E.O. is by far the best management system possible, given the uncertainty of salmon returns and lack of reliable forecasts. If the run comes in weak, harvest measures are restricted or the fishery is closed down completely. If the run comes in strong, regulations can be relaxed. This form of management was one of the great benefits of statehood, and within just a few years of being implemented, it helped revive depleted salmon populations around the state.
Now, the new plan has reduced Fish and Game's in-season ability to adapt harvest strategy to run strength. While it may be still possible to open up the fishery to catch and keep after June 10, the requirements are stricter and local management flexibility has been reduced. The opportunity for local anglers (as well guided anglers from all over the world) to partake in this fishery not just for the sport of it, but to put salmon on the dinner table, has been diminished.
A third problem: The new plan, while attempting to protect the main body of 5-ocean fish, is so overly restrictive in this area that it needlessly protects the majority of 4-ocean fish as well. No one, including Fish and Game biologists, has identified any problem with the 4-ocean component of the run, yet harvest of an estimated 80 percent of these fish may be denied by the new regulation, which includes a 40-inch size limit in effect until June 10.
When asked to suggest a size limit to protect the vast majority of 5-ocean fish, Fish and Game biologists came up with 45 inches. This would have protected all of the larger 5-ocean fish (except for those over 55 inches) and even most of those with slower growth genes. It would have also made available for potential harvest more than 70 percent of fish in the 4-ocean age class.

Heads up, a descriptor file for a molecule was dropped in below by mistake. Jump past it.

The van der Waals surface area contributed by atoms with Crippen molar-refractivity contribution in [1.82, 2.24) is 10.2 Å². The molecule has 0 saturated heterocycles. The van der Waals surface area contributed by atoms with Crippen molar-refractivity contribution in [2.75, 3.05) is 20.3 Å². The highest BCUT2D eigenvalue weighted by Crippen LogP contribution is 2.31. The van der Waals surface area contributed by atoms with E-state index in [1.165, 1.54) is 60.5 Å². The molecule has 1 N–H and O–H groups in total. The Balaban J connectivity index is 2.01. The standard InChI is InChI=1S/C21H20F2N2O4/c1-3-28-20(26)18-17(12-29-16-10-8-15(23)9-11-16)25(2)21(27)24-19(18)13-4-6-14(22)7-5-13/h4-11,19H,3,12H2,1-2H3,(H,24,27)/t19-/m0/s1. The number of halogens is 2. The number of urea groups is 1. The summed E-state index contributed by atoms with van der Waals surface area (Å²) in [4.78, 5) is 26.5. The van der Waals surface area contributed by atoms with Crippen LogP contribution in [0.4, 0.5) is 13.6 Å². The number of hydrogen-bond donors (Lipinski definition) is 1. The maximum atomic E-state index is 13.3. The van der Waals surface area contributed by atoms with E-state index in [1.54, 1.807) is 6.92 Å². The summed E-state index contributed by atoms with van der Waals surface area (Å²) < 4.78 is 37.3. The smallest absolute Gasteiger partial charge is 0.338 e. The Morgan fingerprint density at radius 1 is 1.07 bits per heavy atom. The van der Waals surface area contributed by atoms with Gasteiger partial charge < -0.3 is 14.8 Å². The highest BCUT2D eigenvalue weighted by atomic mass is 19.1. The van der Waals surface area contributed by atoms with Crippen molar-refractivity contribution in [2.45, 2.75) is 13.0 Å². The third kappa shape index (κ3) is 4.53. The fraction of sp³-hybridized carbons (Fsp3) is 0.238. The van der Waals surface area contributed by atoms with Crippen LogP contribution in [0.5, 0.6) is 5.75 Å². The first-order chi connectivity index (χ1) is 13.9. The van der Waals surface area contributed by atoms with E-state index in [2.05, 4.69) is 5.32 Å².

The magnitude of this harvest could easily be controlled by Fish and Game's in-season E.O. authority. Yet, for some reason, the board declined the data provided by experts and decided to impose a smaller 40-inch limit until June 10. If harvest is allowed after June 10 by E.O., it will still be with the 40-inch restriction.
This action was a big slap in the face to resident anglers who have participated in this fishery for many years. "Joe Fisherman" has now been severely restricted during the early portion of the run and quite possibly totally shut off from the later return -- and not for a valid biological reason.
Due to low water conditions in the river and run timing, many locals do not even begin to participate in this fishery until early June. Now, by regulation, they and guided anglers as well may be shut off from any early-run harvest (except for fish over 55 inches) after June 10.
One final problem: The plan allows for the use of bait by E.O. during the hook-and-release period. If the run is strong enough to allow the use of bait, it should be strong enough to allow the retention of fish.
This was truly a ludicrous decision by the board that catered heavily to an interest group's personal agenda. Why should we be permitted to endlessly "play" with fish when we are being denied the right to retain them under a conservation purpose? No bait tends to keep both angler effort and fish handling down to a minimum, which should be one of the goals of a hook-and-release salmon fishery.
What is really hard to understand is why these changes were made? There seems to be no individual, no sport fishing group, no guide organization, and no Fish and Game representative who will take responsibility for changes to the plan. All seem to claim that they did not author or support the new plan. So just who did?
If I could paraphrase an old saying, "Success has many fathers, but failure is an orphan." This new plan is definitely a bona fide failure, yet somehow made its way through the committee process and was passed by the Board of Fisheries.